Todd Cohen at Philanthropy Journal fittingly nails the “sleepwalking” Smithsonian board in this post for its dereliction of duty in letting Larry Small run amok as former CEO of the place. As he puts it, that board was MIA.

He warns:

“Unless they start acting as responsible stewards of the resources invested in advancing their mission, boards everywhere run the risk of losing control over their organizations, triggering a crackdown by regulators, and turning off their donors.”

The Agitator seconds that emotion. Hell, boards like Smithsonian's could even cause directors' liability insurance to skyrocket!

But we are intrigued by his phrase … “boards everywhere run the risk of losing control over their organizations” (emphasis added).

Control implies a sense of ownership. Are boards really the owners of nonprofits?

We can think of other plausible owners … the biggest donors, the rank-and-file dues-paying members and activists, the staff. And other stakeholders like volunteers and clients, and even the at-large citizenry (whose public needs lose revenue to the chaitable deduction).

In fact, we believe the staff owns nine out of ten nonprofits, because control of information and day-to-day implementation is where the power lies.

The staff spoon feeds information to the other members of the typical nonprofit family, and when this is done adroitly, thereby frames each and every “decision” put to the board, pacifies major donors with soothing success stories, and channels the rank-and-file in whatever direction is propitious.

Control over day-to-day execution of the mission completes the power equation. The staff is in the trenches, making myriad daily choices, responding to events and other externalities, allocating people and money, deciding what's doable next week … always spinning its activities as faithful to “board policy.”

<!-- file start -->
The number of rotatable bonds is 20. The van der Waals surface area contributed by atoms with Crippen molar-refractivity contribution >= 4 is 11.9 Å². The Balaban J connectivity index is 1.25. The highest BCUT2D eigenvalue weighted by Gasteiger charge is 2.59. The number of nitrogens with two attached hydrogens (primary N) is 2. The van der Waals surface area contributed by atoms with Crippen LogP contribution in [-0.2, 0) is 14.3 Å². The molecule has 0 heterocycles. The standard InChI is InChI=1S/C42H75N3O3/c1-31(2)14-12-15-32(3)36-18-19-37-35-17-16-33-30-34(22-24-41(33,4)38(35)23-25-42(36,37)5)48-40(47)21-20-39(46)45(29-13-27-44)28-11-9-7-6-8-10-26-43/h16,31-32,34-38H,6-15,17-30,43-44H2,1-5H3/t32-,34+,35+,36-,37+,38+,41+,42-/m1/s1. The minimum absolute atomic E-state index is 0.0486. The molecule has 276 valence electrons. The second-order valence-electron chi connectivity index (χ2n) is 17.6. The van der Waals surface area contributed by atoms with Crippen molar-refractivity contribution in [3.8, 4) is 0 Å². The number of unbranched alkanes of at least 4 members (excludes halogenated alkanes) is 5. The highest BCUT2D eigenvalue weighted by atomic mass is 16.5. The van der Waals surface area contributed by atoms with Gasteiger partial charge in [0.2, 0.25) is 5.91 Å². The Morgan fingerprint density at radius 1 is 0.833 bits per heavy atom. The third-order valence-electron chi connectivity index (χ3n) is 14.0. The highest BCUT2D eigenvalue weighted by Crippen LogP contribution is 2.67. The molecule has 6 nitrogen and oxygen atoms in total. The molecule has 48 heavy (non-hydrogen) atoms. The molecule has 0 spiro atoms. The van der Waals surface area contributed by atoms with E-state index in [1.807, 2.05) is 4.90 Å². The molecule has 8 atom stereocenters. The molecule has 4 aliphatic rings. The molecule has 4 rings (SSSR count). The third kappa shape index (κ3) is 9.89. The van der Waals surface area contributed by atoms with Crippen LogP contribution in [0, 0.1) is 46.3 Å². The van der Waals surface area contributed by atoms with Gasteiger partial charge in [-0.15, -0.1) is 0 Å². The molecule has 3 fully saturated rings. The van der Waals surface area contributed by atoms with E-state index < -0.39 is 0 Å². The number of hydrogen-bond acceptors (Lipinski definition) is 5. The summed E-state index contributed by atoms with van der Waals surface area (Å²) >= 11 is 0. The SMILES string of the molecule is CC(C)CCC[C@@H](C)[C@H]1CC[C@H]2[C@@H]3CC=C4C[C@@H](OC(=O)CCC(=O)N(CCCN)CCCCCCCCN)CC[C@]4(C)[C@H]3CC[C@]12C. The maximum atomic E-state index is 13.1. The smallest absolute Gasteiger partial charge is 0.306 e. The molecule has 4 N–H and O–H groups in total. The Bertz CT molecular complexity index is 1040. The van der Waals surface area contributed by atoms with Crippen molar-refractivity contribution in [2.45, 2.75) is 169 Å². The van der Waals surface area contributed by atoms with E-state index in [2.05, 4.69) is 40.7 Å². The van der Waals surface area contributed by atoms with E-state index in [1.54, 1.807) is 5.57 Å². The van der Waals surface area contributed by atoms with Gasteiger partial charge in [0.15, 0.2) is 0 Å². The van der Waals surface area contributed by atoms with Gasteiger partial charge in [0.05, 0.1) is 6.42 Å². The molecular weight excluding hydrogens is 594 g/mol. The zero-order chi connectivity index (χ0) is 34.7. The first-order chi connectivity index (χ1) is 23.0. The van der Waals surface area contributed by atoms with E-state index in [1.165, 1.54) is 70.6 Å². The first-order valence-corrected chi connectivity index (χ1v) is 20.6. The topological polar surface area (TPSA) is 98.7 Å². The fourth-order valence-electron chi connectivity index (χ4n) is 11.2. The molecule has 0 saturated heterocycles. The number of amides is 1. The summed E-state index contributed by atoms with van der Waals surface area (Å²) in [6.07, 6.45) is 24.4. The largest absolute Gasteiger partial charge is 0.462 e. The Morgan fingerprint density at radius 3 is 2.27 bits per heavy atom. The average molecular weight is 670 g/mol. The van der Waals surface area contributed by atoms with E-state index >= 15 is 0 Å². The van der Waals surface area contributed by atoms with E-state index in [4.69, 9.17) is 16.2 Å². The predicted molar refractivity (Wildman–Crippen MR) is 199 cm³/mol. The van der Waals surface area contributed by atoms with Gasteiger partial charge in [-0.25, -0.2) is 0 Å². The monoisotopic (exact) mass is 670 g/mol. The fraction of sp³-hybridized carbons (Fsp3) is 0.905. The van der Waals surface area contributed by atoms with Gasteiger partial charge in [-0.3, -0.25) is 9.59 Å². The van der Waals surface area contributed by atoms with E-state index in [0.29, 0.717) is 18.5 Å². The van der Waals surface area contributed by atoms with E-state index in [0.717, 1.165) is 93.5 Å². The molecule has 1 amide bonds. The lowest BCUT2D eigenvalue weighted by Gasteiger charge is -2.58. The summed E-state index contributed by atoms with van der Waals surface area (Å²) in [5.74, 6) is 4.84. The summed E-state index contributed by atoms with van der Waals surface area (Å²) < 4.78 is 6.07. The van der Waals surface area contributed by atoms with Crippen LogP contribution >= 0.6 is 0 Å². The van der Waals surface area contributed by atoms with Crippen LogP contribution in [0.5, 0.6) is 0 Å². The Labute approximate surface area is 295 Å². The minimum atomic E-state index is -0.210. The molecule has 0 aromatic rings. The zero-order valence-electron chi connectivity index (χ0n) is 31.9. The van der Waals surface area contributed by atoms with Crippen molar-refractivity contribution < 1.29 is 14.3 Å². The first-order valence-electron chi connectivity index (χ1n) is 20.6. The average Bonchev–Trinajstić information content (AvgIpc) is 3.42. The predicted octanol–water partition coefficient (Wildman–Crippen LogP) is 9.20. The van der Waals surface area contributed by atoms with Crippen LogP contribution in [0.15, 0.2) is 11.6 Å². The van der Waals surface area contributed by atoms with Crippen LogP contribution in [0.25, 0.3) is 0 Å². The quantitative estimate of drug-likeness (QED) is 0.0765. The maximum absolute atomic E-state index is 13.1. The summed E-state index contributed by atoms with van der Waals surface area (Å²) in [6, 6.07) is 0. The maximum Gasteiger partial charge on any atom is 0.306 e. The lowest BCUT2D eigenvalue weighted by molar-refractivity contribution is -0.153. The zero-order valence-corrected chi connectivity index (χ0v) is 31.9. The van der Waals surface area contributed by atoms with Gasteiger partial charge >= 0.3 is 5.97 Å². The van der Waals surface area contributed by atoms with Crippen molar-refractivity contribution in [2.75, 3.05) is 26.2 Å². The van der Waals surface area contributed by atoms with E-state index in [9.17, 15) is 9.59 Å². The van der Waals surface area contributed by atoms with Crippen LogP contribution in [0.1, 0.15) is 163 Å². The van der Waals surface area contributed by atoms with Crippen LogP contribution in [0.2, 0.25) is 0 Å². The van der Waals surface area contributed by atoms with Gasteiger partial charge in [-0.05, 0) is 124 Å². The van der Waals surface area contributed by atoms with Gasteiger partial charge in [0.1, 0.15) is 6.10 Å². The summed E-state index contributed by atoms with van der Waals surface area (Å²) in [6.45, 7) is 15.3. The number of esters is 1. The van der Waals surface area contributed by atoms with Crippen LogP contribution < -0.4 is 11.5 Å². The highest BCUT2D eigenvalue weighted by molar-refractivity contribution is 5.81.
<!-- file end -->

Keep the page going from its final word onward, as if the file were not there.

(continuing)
The only real option in most situations for the dissatisfied non-staff stakeholders is withdrawal.

We'd submit that most nonprofit CEOs secretly (many not so secretly) follow the mantra: Give me the strongest board I can control. Show us a nonprofit CEO with more than five years tenure and we'll show you a board eating out of his or her hand.

Is this necessarily bad?

Arguably the corollary is that strong, able nonprofit CEOs attract equally capable boards. Machiavelli says the wisest prince gets the best advice.

Sure, we also read the Federalist Papers. We believe in checks and balances.

But we also believe in meritocracy. Face it, the senior staff out-knows, out-lives, and out-sweats 99.9% of even the most dedicated board members.

So it should be the rare exception when the CEO or senior staff does not call the shots.

A board that truly wants to exercise “oversight” must do a ton of homework, some of it independently, and do it consistently, not episodically. It must earn the right.

Ted Turner's famous maxim works for nonprofit boards: Lead, follow, or get out of the way! How many lead?

Roger & Tom

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